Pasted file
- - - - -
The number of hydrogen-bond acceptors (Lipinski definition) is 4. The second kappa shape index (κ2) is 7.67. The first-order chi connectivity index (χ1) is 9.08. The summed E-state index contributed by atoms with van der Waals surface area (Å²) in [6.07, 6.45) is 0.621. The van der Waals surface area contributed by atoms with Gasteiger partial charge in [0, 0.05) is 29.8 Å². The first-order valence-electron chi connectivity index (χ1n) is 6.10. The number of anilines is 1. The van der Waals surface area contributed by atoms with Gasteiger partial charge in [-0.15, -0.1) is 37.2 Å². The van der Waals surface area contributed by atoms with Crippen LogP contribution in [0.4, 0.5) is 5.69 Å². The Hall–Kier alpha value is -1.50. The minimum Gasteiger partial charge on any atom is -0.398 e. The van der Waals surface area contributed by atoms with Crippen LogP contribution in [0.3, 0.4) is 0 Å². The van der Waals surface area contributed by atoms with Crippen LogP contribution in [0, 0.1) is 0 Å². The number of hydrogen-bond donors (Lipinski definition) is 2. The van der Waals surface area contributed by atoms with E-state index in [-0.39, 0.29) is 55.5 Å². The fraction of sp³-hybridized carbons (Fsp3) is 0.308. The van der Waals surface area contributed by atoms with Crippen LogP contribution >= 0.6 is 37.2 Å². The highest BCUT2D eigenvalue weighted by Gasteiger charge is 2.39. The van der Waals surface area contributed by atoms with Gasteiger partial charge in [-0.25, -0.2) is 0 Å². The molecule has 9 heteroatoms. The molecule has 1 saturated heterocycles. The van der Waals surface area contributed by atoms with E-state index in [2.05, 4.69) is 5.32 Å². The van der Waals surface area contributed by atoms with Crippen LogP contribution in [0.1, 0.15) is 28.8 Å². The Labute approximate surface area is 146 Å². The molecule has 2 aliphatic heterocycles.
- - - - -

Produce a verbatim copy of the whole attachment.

The number of hydrogen-bond acceptors (Lipinski definition) is 4. The second kappa shape index (κ2) is 7.67. The first-order chi connectivity index (χ1) is 9.08. The summed E-state index contributed by atoms with van der Waals surface area (Å²) in [6.07, 6.45) is 0.621. The van der Waals surface area contributed by atoms with Gasteiger partial charge in [0, 0.05) is 29.8 Å². The first-order valence-electron chi connectivity index (χ1n) is 6.10. The number of anilines is 1. The van der Waals surface area contributed by atoms with Gasteiger partial charge in [-0.15, -0.1) is 37.2 Å². The van der Waals surface area contributed by atoms with Crippen LogP contribution in [0.4, 0.5) is 5.69 Å². The Hall–Kier alpha value is -1.50. The minimum Gasteiger partial charge on any atom is -0.398 e. The van der Waals surface area contributed by atoms with Crippen LogP contribution in [0.3, 0.4) is 0 Å². The van der Waals surface area contributed by atoms with Crippen LogP contribution in [0, 0.1) is 0 Å². The number of hydrogen-bond donors (Lipinski definition) is 2. The van der Waals surface area contributed by atoms with E-state index in [-0.39, 0.29) is 55.5 Å². The fraction of sp³-hybridized carbons (Fsp3) is 0.308. The van der Waals surface area contributed by atoms with Crippen LogP contribution >= 0.6 is 37.2 Å². The highest BCUT2D eigenvalue weighted by Gasteiger charge is 2.39. The van der Waals surface area contributed by atoms with Gasteiger partial charge in [-0.25, -0.2) is 0 Å². The molecule has 9 heteroatoms. The molecule has 1 saturated heterocycles. The van der Waals surface area contributed by atoms with E-state index in [2.05, 4.69) is 5.32 Å². The van der Waals surface area contributed by atoms with Crippen LogP contribution in [0.1, 0.15) is 28.8 Å². The Labute approximate surface area is 146 Å². The molecule has 2 aliphatic heterocycles.